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Article

Anne Beetem Acker

Line of MIDI-based reproducing player pianos introduced by Yamaha Corporation in 1982 (1986 in North America). The Disklavier system combines an acoustic piano with an electromechanical player-piano system. As in other such systems, fibre-optic sensors register the movement of keys, hammers, and pedals during performance, while the digital controller operates a bank of solenoids installed under the piano’s key bed; one solenoid is positioned under the tail of each key, with additional solenoids connected to the pedal rods. Performance information is stored digitally on CD-ROM, floppy discs (still used for many accompaniments for instructional piano material), or a hard drive. Disklavier systems can be connected to sequencers, tone modules, and computers via MIDI and Ethernet. A built-in speaker system attached to the case under the soundboard is used to play back optional digital piano sound and especially for playback of accompanying orchestral or vocal tracks.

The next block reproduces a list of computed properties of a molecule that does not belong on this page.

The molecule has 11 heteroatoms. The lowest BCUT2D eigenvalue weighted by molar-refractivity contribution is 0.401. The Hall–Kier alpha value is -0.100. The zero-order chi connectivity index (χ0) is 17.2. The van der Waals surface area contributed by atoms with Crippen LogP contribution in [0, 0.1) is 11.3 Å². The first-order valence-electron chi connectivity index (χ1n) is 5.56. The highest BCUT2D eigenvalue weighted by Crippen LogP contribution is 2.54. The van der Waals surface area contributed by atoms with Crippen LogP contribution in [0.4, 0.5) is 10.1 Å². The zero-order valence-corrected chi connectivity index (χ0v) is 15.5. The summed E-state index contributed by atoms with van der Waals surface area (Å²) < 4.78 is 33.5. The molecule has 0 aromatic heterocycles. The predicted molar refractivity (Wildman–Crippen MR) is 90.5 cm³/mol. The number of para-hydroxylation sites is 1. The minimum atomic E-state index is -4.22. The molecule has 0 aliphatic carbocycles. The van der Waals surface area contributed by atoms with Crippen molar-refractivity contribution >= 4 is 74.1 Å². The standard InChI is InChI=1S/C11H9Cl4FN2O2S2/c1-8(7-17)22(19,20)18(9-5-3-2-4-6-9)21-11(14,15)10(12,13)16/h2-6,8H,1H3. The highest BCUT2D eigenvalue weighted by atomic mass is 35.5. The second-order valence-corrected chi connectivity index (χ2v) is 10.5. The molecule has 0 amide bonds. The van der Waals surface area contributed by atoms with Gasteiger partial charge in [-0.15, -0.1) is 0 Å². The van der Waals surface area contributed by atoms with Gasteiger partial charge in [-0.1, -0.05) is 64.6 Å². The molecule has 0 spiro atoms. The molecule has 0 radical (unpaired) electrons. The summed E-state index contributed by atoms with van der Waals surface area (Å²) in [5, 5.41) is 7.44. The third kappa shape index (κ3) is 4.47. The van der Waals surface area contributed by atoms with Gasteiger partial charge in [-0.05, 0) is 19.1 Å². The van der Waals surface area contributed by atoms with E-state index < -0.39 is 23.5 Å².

Unlike other electronic player systems, the Disklavier is only installed in new Yamaha pianos and only at the factory. It cannot be installed in older Yamahas or other brands of pianos. Compared with other systems, the Disklavier’s recording capability is generally regarded to be of the highest quality and sophistication. Of the Disklavier models available in ...

Article

Duo-Art  

Article

Hugh Davies

revised by Anne Beetem Acker

[Elektronmusikstudion] (Swed.: ‘electronic music studio’)

The Swedish national centre for electronic music and sound art, in Stockholm. It was preceded by a smaller studio run by the Worker’s Society of Education from 1960. EMS was established by Swedish Radio in 1964 under music director and composer Karl Birger Blomdahl (1916–68), who hired the composer and performer Knut Wiggen (b 1927) to take charge of creating the studios. In 1965 an old radio theatre studio called the klangverstan (‘sound workshop’) opened for composers. Construction of a new facility was begun, but after Blomdahl’s death EMS became independent, funded only in small part by Swedish Radio, and otherwise by Fylkingen (a society for experimental music and arts) and the Swedish Royal Academy of Music.